Right now there are tax lien sales going on in three different states where premium is bid for tax liens. “What is premium,” You might ask, since at many tax lien sales it’s the interest rate that is bid down at the tax sale. Premium or “over-bid” as it is referred to in some states is an amount over and above the amount of the tax lien that is bid in order to get the lien. In this case it is the investor who is willing to pay the most amount of money for the tax lien that is awarded the bid.
The three states that have tax liens this time of year in which premium is bid are Colorado, Indiana, and New Jersey. Each of these states treat the premium bid differently and it’s very important to know what happens to the premium you bid before you bid at the tax sale in any of these states. Each of these states also have at least a few counties or municipalities that conduct online tax sales. Here is a short summary of what happens to the over-bid or premium for tax liens in each of these states.
Colorado counties actually have 2 different methods of bidding for tax liens. They use a round robin bidding procedure for smaller liens and the premium or “over-bid” method for larger liens. Each county decides what the cutoff point is, in other words which liens are sold by the round robin process – which is usually only done live, even if they have an online tax sale. And which liens are sold by premium bid. In Colorado the premium is kept by the county and the investor does not get his or her premium back when the lien redeems. This effectively lowers the rate that is received on the certificate amount. In fact an investor can lose some money if premium is paid and the lien redeems in a short time. As a result of this, you do not see very high premiums bid in Colorado.
Indiana counties do return the premium – with interest, to the investor when the lien redeems. Indiana laws have recently changed and the interest on the premium and subsequent tax payments have been reduced to 5% per annum. If you want to win bids in Indiana you will have to pay higher premiums than in Colorado. Remember you are getting the premium back with interest should the lien redeem, so the premium you bid does not reduce the interest that you make on the certificate amount (which is still 10%).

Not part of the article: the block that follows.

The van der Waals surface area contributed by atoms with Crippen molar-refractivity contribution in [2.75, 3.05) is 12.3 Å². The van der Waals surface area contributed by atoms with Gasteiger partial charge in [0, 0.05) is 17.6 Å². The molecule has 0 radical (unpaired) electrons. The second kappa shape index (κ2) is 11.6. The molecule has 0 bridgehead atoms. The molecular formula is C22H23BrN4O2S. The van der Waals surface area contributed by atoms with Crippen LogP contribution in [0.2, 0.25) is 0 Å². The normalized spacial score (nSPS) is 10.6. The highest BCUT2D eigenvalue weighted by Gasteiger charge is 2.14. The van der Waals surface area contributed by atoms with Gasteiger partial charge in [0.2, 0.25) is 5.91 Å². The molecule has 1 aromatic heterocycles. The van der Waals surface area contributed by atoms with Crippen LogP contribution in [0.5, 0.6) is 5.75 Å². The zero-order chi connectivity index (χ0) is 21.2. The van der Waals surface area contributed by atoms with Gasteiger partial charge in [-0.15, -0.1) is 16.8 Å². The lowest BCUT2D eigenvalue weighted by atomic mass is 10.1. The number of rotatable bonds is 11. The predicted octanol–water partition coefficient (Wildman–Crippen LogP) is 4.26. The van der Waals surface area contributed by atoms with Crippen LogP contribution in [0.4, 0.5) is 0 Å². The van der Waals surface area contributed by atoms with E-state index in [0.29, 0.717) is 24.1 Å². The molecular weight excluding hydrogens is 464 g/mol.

New Jersey is really a different animal. It’s the only state where the interest rate on the certificate amount is bid down (to 0%) and then premium is bid. The premium is returned to the investor should the lien redeem, but no interest is paid on the premium amount. You will find that very high premiums are paid for NJ tax liens. So why are investors willing to pay high premiums in NJ since they are not getting any interest on the certificate amount or on the premium? The reason that investors pay high premiums in NJ is because the lien holder is able to pay the subsequent taxes and get the statutory rate (18%) on all the subsequent taxes they pay. So they are getting a blended return on their investment.